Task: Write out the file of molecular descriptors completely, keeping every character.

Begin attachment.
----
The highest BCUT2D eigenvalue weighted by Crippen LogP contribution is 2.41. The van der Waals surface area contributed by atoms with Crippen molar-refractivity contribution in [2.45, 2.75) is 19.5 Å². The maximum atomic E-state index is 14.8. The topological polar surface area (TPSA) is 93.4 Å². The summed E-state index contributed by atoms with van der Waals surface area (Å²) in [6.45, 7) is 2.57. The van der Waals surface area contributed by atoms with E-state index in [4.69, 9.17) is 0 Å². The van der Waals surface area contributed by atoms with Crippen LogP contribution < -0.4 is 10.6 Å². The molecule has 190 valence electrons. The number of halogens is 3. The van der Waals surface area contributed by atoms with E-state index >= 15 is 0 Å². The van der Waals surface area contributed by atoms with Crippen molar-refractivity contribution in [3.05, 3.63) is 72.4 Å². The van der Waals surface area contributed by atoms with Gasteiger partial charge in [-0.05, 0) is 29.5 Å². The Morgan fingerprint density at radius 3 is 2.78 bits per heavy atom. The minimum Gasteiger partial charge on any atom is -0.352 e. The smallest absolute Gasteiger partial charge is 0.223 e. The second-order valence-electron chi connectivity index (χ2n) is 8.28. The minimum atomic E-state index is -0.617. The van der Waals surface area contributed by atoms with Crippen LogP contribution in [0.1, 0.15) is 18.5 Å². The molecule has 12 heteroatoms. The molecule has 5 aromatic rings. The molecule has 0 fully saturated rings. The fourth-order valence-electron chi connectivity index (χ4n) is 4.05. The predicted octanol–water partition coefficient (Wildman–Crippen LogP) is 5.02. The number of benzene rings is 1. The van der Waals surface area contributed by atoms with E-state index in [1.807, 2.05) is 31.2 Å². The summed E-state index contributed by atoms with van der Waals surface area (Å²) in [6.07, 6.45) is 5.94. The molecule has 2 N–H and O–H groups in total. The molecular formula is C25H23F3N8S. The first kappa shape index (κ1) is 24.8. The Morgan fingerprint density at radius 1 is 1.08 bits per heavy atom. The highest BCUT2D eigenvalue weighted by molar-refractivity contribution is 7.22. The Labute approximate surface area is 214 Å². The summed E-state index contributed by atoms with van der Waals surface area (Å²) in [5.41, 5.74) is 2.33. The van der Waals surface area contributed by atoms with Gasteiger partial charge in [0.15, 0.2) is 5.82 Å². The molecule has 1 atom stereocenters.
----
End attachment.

The highest BCUT2D eigenvalue weighted by Crippen LogP contribution is 2.41. The van der Waals surface area contributed by atoms with Crippen molar-refractivity contribution in [2.45, 2.75) is 19.5 Å². The maximum atomic E-state index is 14.8. The topological polar surface area (TPSA) is 93.4 Å². The summed E-state index contributed by atoms with van der Waals surface area (Å²) in [6.45, 7) is 2.57. The van der Waals surface area contributed by atoms with E-state index in [4.69, 9.17) is 0 Å². The van der Waals surface area contributed by atoms with Crippen LogP contribution < -0.4 is 10.6 Å². The molecule has 190 valence electrons. The number of halogens is 3. The van der Waals surface area contributed by atoms with E-state index >= 15 is 0 Å². The van der Waals surface area contributed by atoms with Crippen molar-refractivity contribution in [3.05, 3.63) is 72.4 Å². The van der Waals surface area contributed by atoms with Gasteiger partial charge in [-0.05, 0) is 29.5 Å². The Morgan fingerprint density at radius 3 is 2.78 bits per heavy atom. The minimum Gasteiger partial charge on any atom is -0.352 e. The smallest absolute Gasteiger partial charge is 0.223 e. The second-order valence-electron chi connectivity index (χ2n) is 8.28. The minimum atomic E-state index is -0.617. The van der Waals surface area contributed by atoms with Crippen LogP contribution in [0.1, 0.15) is 18.5 Å². The molecule has 12 heteroatoms. The molecule has 5 aromatic rings. The molecule has 0 fully saturated rings. The fourth-order valence-electron chi connectivity index (χ4n) is 4.05. The predicted octanol–water partition coefficient (Wildman–Crippen LogP) is 5.02. The number of benzene rings is 1. The van der Waals surface area contributed by atoms with E-state index in [1.807, 2.05) is 31.2 Å². The summed E-state index contributed by atoms with van der Waals surface area (Å²) in [6.07, 6.45) is 5.94. The molecule has 2 N–H and O–H groups in total. The molecular formula is C25H23F3N8S. The first kappa shape index (κ1) is 24.8. The Morgan fingerprint density at radius 1 is 1.08 bits per heavy atom. The highest BCUT2D eigenvalue weighted by molar-refractivity contribution is 7.22. The Labute approximate surface area is 214 Å². The summed E-state index contributed by atoms with van der Waals surface area (Å²) in [5.41, 5.74) is 2.33. The van der Waals surface area contributed by atoms with Gasteiger partial charge in [0.15, 0.2) is 5.82 Å². The molecule has 1 atom stereocenters.